A front page Washington Post article included an assertion from Roger Altman, who is identified as "a private-equity investor who served in the Clinton Treasury Department," that defaulting on the national debt would be the "financial equivalent of suicide."
It is worth noting that Wall Street would be especially hard hit by a debt default. While a default would almost certainly lead to a severe financial crisis, even worse than the one in the fall of 2008, the rest of the economy would most certainly recover. We would have the same capital stock, infrastructure, state of technical knowledge and skilled labor force after the crisis as before.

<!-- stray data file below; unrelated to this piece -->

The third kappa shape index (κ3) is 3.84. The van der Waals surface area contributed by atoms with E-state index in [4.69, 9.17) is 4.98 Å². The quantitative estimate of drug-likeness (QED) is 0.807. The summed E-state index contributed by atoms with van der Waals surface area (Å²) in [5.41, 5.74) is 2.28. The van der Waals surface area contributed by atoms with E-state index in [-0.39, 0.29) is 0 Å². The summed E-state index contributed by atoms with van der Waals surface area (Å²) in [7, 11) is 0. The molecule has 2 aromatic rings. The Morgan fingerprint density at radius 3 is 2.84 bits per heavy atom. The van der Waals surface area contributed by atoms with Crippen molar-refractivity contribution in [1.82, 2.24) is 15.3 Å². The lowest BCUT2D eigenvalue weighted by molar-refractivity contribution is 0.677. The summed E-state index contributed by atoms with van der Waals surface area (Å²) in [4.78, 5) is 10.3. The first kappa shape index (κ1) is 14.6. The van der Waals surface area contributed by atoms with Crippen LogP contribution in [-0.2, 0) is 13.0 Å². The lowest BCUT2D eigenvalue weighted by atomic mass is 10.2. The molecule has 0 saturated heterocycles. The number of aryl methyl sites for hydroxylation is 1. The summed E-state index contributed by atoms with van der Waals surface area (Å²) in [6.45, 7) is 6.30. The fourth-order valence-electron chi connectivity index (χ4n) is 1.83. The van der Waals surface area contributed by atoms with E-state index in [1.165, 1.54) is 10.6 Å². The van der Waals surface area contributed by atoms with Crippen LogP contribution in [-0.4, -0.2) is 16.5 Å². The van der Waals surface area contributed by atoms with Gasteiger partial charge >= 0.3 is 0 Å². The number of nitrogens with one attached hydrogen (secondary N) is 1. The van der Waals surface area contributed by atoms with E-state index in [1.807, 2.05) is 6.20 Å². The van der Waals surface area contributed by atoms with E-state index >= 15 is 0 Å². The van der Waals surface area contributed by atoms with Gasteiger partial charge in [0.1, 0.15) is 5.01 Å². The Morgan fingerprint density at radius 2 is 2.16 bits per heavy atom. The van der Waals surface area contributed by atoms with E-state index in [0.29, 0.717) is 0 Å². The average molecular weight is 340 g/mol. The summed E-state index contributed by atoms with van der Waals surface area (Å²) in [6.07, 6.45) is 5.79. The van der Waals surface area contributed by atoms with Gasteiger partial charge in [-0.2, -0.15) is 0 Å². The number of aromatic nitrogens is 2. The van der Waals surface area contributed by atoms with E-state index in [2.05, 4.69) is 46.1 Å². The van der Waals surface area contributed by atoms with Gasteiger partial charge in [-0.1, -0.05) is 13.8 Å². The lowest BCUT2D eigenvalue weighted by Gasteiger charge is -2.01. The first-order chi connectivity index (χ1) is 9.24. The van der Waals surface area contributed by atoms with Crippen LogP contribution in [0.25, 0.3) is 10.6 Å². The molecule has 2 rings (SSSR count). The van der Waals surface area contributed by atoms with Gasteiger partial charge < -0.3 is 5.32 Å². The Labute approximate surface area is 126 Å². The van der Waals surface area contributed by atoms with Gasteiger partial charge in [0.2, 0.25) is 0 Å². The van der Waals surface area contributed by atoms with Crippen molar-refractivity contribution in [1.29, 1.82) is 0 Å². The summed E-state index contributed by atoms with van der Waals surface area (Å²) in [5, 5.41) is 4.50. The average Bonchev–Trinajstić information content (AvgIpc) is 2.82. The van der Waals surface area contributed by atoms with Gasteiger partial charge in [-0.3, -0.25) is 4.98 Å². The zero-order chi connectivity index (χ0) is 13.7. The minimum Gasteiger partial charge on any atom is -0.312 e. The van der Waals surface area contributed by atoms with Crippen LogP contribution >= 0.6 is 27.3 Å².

However, the Wall Street banks would almost certainly not recover. They would almost certainly end up in bankruptcy. Their successors would probably never be as powerful in international finance as the current group of institutions. For this reason, Altman and other Wall Street financiers have far more to fear from a default than does the rest of the country. It would have been useful to include a wider range of perspectives on the impact of a debt default.